Opinion

Food raids threaten Y2K supplies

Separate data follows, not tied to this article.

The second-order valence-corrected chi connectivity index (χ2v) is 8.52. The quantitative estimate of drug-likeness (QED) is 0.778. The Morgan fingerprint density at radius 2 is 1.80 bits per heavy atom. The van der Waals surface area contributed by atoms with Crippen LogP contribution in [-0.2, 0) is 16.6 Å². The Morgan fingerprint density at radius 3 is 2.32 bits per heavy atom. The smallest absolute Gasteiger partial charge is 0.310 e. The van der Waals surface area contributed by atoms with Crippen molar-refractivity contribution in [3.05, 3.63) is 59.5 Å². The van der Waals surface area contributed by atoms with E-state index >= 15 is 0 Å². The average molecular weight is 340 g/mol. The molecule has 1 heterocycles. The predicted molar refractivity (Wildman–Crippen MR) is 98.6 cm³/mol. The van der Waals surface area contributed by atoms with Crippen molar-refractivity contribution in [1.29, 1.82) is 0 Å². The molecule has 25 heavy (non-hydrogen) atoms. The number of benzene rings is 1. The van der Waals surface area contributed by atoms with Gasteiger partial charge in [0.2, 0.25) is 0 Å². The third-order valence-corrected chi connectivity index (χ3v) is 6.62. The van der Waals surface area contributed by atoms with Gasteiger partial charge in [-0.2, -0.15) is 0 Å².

"Thanksgiving is the beginning of food-raid season, which in this year of Y2K is more serious than ever.Unless you want to lose your stockpile, you’d better invest in padlocks and surveillance cameras because they’re going to get your food.We’re not worried about grinches, survivalists or kleptomaniacs, but rather our own children who are bent on theft for a single purpose -- to contribute to all the food drives held by the schools and churches. If they went around the neighborhood asking for donations every time a food drive commences they’d eventually be stoned by an angry mob, so they opt to take from home to give to the poor.Parents are never told that the raiding season is under way. But it eventually dawns on us as we reach for that can of tomato sauce that we knew we bought just last week, or frantically search the cupboards for the olives needed to embellish the burrito dinner. Either we’re getting forgetful or somebody swiped them -- and this time of year the latter is a sure thing.Perhaps with one kid the raids wouldn’t be so bad. They’re careful not to take everything and thereby give themselves away. So they’ll snatch two cans of green beans and leave one, one can of corn and leave two, one of the two cornbread mixes, and part of the stash of saltine crackers. But pickings get pretty slim for the second kid, who therefore must be bolder in what he takes, and by the time the third kid starts collecting for his or her food drive, they’ll take whatever’s left -- half a box of instant mashed potatoes, the peaches in heavy gooey syrup bought on special six months ago, the pancake mix with simulated blueberries that we only tried once. By the time Christmas break arrives, the household cook has nothing to work with but the balls of dust in the corners of the cupboards. Dustball soup, anyone?This should be a banner year for food banks as the kids of the world have all those Y2K supplies to sneak into their backpacks. They’ll be staggering around with 50 pound bags of rice, balancing enormous packages of pasta in their arms, and dragging out bagsful of beans. Admit it. Even though Y2K is no doubt overblown, you’ve at least bought a few extra cans of stuff in recent months -- just in case. Well, you can forget about preparedness. Thanks to food drives, it’ll all be gone come Jan. 1, 2000. If you think you can survive for a week without a grocery store, think again. Your shelves by then will be bare as an Ethiopian’s, and international relief organizations don’t have you on their list.That means that if Y2K is bad, we’ll all be lining up at Good Cheer to share what’s available in their Food Bank. Fortunately, it won’t be like we’re taking a handout. After all, it’s all our stuff."

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